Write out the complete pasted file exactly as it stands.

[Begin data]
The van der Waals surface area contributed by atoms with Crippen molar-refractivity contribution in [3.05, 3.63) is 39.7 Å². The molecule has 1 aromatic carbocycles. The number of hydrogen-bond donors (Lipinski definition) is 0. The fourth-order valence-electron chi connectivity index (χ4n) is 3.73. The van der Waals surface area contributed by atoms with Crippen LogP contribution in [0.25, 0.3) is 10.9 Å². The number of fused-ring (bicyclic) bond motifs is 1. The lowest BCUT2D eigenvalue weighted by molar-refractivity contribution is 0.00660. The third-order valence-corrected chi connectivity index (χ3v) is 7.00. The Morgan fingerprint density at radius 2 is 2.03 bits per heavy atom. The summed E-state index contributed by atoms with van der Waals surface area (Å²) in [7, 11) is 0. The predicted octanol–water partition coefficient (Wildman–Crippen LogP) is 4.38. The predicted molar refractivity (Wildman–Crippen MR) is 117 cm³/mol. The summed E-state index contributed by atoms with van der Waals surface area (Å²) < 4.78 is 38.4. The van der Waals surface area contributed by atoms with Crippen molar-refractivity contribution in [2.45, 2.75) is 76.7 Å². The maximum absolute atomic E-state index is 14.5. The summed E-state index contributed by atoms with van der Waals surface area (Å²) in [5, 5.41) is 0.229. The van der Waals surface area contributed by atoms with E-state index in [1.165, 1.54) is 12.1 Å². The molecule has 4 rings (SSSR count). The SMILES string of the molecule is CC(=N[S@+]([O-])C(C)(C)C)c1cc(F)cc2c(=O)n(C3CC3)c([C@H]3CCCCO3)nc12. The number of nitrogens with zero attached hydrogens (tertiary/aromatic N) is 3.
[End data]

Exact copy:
The van der Waals surface area contributed by atoms with Crippen molar-refractivity contribution in [3.05, 3.63) is 39.7 Å². The molecule has 1 aromatic carbocycles. The number of hydrogen-bond donors (Lipinski definition) is 0. The fourth-order valence-electron chi connectivity index (χ4n) is 3.73. The van der Waals surface area contributed by atoms with Crippen LogP contribution in [0.25, 0.3) is 10.9 Å². The number of fused-ring (bicyclic) bond motifs is 1. The lowest BCUT2D eigenvalue weighted by molar-refractivity contribution is 0.00660. The third-order valence-corrected chi connectivity index (χ3v) is 7.00. The Morgan fingerprint density at radius 2 is 2.03 bits per heavy atom. The summed E-state index contributed by atoms with van der Waals surface area (Å²) in [7, 11) is 0. The predicted octanol–water partition coefficient (Wildman–Crippen LogP) is 4.38. The predicted molar refractivity (Wildman–Crippen MR) is 117 cm³/mol. The summed E-state index contributed by atoms with van der Waals surface area (Å²) < 4.78 is 38.4. The van der Waals surface area contributed by atoms with Crippen molar-refractivity contribution in [2.45, 2.75) is 76.7 Å². The maximum absolute atomic E-state index is 14.5. The summed E-state index contributed by atoms with van der Waals surface area (Å²) in [5, 5.41) is 0.229. The van der Waals surface area contributed by atoms with E-state index in [1.165, 1.54) is 12.1 Å². The molecule has 4 rings (SSSR count). The SMILES string of the molecule is CC(=N[S@+]([O-])C(C)(C)C)c1cc(F)cc2c(=O)n(C3CC3)c([C@H]3CCCCO3)nc12. The number of nitrogens with zero attached hydrogens (tertiary/aromatic N) is 3.